Passing It On – Keeping The Sports Car Flame Alive

I remember the day I became a sports car nut. A man in my neighborhood owned a Jaguar XK 120. It was Olde English white with wire wheels and had a red leather interior. My father always drove Chevys. This was about as far a way from a traditional American sedan as it was possible to get.  One day, this neighbr took me for a ride in his Jaguar. My head hasn’t really been on straight ever since.

Jaguar XK 120

I still remember sitting in the passenger seat. I wasn’t tall enough to see out the windshield, but the top was down, the sun was warm, and there were puffy white clouds in the blue sky overhead. I remember the smell of hot oil wafting back from the engine and mixing with the aroma of warm leather. To this day, I can still hear the bark of that straight 6 engine rumbling in my ears. It was as close to a magic carpet ride as I have ever experienced.

When he brought me home, I started gushing to my parents about this incredible convertible. He smiled and said, “This isn’t a convertible, son. This is a roadster.” My father made the mistake of asking what the difference was. “A convertible has a top you occasionally put down when the weather is ideal. A roadster has a top you only put up when the weather is awful,” he said. That made perfect sense to me. I made up my mind that one day I would own a roadster.

Over the years, I have owned several sports cars — all of them roadsters. I started with a rusted out ’56 MGA that I never did get back into road worthy condition. That was followed by a ’74 MGB that stayed in the family for 20 years. It became my daughter’s go to college car. I tweaked and prodded it into as-new condition, then parked it on the sidewalk outside her high school on her graduation day with a big red bow around it. When she finished her valedictory speech, that was her reward. Her classmates were wicked jealous! You could see it in their eyes. They wished they had gotten a sports car for graduation, too.

12 years ago, I latched on to a lightly used ’94 Mazda Miata. It has taken me to Nova Scotia and back and to NASA track days at Watkins Glen, Lime Rock, and Thompson Speedway. In all that time, it has hardly ever been driven with the top up. The car is completely stock except for an Ansa cat-back exhaust system. When I am driving, I don’t look at the speedometer or the tach. I like to listen to the sound of the engine instead.

There is a young man in my neighborhood who helps my wife and me out with chores around the house. He has worked for us nearly 5 years, most recently helping me build a carport. We had some unusually warm days in November. We finished one phase of the construction project early one day and I asked him if he would like a ride in the Miata. He’s a bit of car nut himself, with a used Subaru Legacy turbo that he has modified as part of his training at the local technical college. I didn’t have to ask him twice.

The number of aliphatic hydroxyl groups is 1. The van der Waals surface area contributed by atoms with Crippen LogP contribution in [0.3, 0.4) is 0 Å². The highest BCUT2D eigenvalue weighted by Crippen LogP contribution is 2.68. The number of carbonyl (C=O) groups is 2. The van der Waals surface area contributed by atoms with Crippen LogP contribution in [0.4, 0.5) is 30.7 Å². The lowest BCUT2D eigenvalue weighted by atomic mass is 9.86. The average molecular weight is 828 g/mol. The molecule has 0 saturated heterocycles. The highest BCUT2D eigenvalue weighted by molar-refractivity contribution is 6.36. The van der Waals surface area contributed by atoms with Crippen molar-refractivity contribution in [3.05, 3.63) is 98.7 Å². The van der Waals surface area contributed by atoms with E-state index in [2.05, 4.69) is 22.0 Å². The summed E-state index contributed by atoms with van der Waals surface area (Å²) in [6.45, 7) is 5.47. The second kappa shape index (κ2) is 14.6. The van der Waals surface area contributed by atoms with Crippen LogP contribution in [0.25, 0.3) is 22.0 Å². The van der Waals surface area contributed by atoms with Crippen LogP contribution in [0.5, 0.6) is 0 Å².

095I live on a lake that is about 3 miles long. There is a very twisty two lane country road that goes all the way around. Traffic is usually light and police presence nonexistent. We put the top down and set off to circumnavigate the lake.

They say a good driver never makes his passenger nervous. I started off slowly enough, getting a feel for just how confident my young friend felt with me driving. As we went along, I pushed harder and harder on the throttle, letting the revs climb close to redline. The curves began sliding swiftly astern.

There is one place where the road takes a sharp right turn. As we approached, I jumped hard on the brakes as I shifted down from 4th to 3rd to 2nd, then punched the throttle at the apex. The rear stepped out slightly and I reined it back in with a touch of countersteer. My friend had a grin the size of Jupiter on his face. It was a beautiful day, with puffy white clouds swirling by overhead, just like they were the day I got to ride in that XX 120 years ago.

We got back to my house, switched off, and started to put the top up. “I gotta get a convertible!” my young friend said. “No, you need to get yourself a roadster,” I told him. Then I explained the difference, just as it had been explained to me.

A few weeks later, he sent me a text. He was looking at used Miatas and wanted my advice. I like to think that years from now, long after I have shuffled off this mortal coil, he will be taking another young man, maybe his own son, for a ride down a country lane in a roadster with the top down, the sound of the exhaust tickling their ear drums, and puffy white clouds rushing by overhead.

Some people look forward to the coming age of self driving cars. That may prove to be a wonderful thing, but I am doing my best to pass on the art of driving to the next generation. I look forward to the time when I can teach my own grandkids the difference between a convertible and a roadster. No matter how technologically advanced cars may become, I hope there will always be a place in this world for roadsters!

Photo credit: Jaguars For Sale .com

 

Steve Hanley

Closely following the transition from internal combustion to electricity. Whether it's cars, trucks, ships, or airplanes, sustainability is the key. Please follow me on Google + and Twitter.